2 Answers | Add Yours
In Macbeth Act I, Lady Macbeth says:
Hie thee hither,
That I may pour my spirits in thine ear;
And chastise with the valour of my tongue
All that impedes thee from the golden round,
Which fate and metaphysical aid doth seem
To have thee crown'd withal.
Translation: "All that keeps you from the crown, the same crown that luck and supernatural forces seem to want you to have."
In Act III, Macbeth says:
Translation: "Rather than see that happen, come, Fate, into the arena, And fight for me to the death!"
He shall spurn fate, scorn death, and bear(30)
His hopes ’bove wisdom, grace, and fear.
And you all know security
Is mortals’ chiefest enemy.
So, Lady Macbeth tries to help determine Macbeth's fate. Macbeth tries to be an agent of Fate by killing Banquo and Fleance. And the witches say that fate is anything that is dangerous or makes man vulnerable: "security is the worst enemy in humans." So, fate is anything that Macbeth takes for granted.
In the end, fate is luck, supernatural forces, and a false sense of security, a kind of petty revenge. It's so many different things that it's really nothing at all. Therefore, it cannot be concluded that anyone is predestined or manipulated by fate. But, I believe everyone is manipulated by language. A word is more powerful than any spell.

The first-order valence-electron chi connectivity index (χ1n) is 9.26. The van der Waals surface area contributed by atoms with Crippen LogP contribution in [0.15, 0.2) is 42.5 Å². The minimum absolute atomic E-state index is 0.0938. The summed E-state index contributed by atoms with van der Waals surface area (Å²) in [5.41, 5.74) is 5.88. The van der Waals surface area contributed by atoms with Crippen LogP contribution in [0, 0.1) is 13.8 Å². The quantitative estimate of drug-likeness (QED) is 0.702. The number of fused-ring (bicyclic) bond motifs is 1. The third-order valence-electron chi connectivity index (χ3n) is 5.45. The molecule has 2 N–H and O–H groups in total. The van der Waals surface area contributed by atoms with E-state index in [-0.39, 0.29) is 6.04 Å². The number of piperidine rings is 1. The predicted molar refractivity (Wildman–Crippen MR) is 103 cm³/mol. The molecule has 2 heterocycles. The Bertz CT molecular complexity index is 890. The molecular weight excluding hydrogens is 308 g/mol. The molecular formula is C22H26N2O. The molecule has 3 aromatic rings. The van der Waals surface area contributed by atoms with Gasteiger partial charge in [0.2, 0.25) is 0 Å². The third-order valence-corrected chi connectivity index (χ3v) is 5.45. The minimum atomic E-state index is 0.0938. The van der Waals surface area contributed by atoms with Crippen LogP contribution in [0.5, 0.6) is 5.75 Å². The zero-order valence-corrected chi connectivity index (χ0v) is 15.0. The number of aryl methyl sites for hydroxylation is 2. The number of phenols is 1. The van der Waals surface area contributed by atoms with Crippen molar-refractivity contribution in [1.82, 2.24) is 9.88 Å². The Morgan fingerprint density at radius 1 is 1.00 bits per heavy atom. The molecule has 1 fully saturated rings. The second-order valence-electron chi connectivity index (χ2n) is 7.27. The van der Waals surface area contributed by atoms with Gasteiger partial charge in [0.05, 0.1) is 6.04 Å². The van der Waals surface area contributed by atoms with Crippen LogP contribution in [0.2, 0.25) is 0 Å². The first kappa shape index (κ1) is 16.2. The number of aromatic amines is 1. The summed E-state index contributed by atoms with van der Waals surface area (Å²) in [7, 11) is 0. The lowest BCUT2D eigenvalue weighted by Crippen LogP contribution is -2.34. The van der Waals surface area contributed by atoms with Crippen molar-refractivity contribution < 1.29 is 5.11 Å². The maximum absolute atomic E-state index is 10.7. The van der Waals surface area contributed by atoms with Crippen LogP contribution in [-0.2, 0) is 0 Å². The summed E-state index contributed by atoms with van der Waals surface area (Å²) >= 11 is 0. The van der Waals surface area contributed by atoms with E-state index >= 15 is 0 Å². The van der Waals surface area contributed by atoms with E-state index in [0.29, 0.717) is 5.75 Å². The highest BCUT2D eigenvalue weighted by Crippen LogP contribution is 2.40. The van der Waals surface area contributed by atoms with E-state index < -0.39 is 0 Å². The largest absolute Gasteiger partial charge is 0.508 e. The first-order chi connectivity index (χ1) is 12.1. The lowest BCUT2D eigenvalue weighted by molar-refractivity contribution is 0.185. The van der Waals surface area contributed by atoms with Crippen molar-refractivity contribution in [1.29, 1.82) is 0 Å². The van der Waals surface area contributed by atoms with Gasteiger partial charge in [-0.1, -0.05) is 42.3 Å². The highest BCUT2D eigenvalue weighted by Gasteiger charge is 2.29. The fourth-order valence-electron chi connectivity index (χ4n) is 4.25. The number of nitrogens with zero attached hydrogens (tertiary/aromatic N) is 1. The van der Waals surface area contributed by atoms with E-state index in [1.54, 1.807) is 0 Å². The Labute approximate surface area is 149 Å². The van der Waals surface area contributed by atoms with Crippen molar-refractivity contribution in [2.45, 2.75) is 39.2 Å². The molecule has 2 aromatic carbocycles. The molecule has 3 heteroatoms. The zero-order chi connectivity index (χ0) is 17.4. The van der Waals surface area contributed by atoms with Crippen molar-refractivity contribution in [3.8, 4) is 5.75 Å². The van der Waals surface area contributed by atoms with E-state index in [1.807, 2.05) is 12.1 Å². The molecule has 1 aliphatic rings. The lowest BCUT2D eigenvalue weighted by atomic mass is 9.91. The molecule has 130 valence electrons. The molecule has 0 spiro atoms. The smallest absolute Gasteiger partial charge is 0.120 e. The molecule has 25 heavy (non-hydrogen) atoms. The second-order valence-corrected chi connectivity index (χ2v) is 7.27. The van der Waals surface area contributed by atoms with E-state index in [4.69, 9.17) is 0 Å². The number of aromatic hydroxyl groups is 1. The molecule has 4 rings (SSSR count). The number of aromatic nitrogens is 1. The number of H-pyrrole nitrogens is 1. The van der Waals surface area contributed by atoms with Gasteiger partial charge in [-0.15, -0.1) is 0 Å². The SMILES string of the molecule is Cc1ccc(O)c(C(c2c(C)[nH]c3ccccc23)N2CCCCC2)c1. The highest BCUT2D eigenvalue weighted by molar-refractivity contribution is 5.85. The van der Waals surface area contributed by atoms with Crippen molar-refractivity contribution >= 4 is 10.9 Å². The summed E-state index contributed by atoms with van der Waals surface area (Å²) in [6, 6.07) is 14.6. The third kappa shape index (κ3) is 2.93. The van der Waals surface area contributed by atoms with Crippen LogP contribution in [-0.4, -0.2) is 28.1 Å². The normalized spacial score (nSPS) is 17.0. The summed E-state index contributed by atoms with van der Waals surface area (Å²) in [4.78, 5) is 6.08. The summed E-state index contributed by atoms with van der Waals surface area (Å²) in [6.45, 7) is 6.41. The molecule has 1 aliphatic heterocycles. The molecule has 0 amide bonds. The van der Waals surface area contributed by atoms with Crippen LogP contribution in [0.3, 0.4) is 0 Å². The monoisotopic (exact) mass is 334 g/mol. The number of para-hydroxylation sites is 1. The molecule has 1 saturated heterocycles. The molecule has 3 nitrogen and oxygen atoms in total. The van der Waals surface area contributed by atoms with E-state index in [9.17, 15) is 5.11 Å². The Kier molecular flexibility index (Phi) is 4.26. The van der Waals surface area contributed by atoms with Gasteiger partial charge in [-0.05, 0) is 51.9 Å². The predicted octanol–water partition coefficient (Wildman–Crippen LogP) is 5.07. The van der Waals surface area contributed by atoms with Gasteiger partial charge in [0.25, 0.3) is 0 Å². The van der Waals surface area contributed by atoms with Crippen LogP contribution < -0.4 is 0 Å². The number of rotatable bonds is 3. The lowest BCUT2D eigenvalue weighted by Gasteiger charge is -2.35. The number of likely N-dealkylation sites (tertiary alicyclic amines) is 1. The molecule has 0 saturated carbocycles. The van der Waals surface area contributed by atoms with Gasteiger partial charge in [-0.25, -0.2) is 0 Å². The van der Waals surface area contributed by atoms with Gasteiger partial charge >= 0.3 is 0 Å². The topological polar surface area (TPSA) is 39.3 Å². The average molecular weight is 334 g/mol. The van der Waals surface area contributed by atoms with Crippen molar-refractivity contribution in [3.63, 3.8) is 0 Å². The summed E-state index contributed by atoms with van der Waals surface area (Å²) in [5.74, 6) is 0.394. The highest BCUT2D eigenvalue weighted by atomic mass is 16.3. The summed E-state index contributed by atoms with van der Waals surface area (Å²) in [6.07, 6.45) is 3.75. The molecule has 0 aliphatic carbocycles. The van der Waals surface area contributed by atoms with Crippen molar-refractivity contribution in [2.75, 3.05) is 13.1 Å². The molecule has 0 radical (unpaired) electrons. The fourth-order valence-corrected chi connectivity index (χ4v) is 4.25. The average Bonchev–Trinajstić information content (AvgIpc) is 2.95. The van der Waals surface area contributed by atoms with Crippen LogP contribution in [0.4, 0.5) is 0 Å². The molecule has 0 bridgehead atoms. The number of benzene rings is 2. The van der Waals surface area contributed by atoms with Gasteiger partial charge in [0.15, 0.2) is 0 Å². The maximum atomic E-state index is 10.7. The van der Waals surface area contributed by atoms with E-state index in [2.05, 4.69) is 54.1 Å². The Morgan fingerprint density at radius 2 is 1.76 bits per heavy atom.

Concerning Shakespeare's Macbeth, the answer depends largely on the beliefs you bring to the play.
With a modern mindset, which you probably possess, you probably, following a thorough reading and study of the drama, would insist that Macbeth has free will and makes choices, then suffers the consequences.
For an Elizabethan, or someone who believes in predestination, however, plenty of evidence exists in the play that could convince such a person that predestination, or fate, as you call it, is at play.
For instance, if the witches know the future, do they just know it or do they cause it? Is there a line between knowing the future and causing it? Even if one finds rational explanations for the predictions concerning Macbeth (he'll be Cawdor, king, Birnam Wood will move, a man born of a body instead of a woman will kill him), one is still left with the prediction that Banquo's heirs will be kings. How do the witches know that? And, again, if they know it, does a supernatural force cause it?
And free will and predestination were contemporary issues in Elizabethan England, brought into focus by the Protestant Reformation.
In short, Shakespeare is often ambiguous, and this issue, as it is presented in Macbeth, is no exception. You can make a case both ways. My modern mind tells me that the witches are manipulative and Macbeth obsessively ambitious, and he makes choices to get what he wants. But I can argue the opposite, as well.
We’ve answered 318,921 questions. We can answer yours, too.Ask a question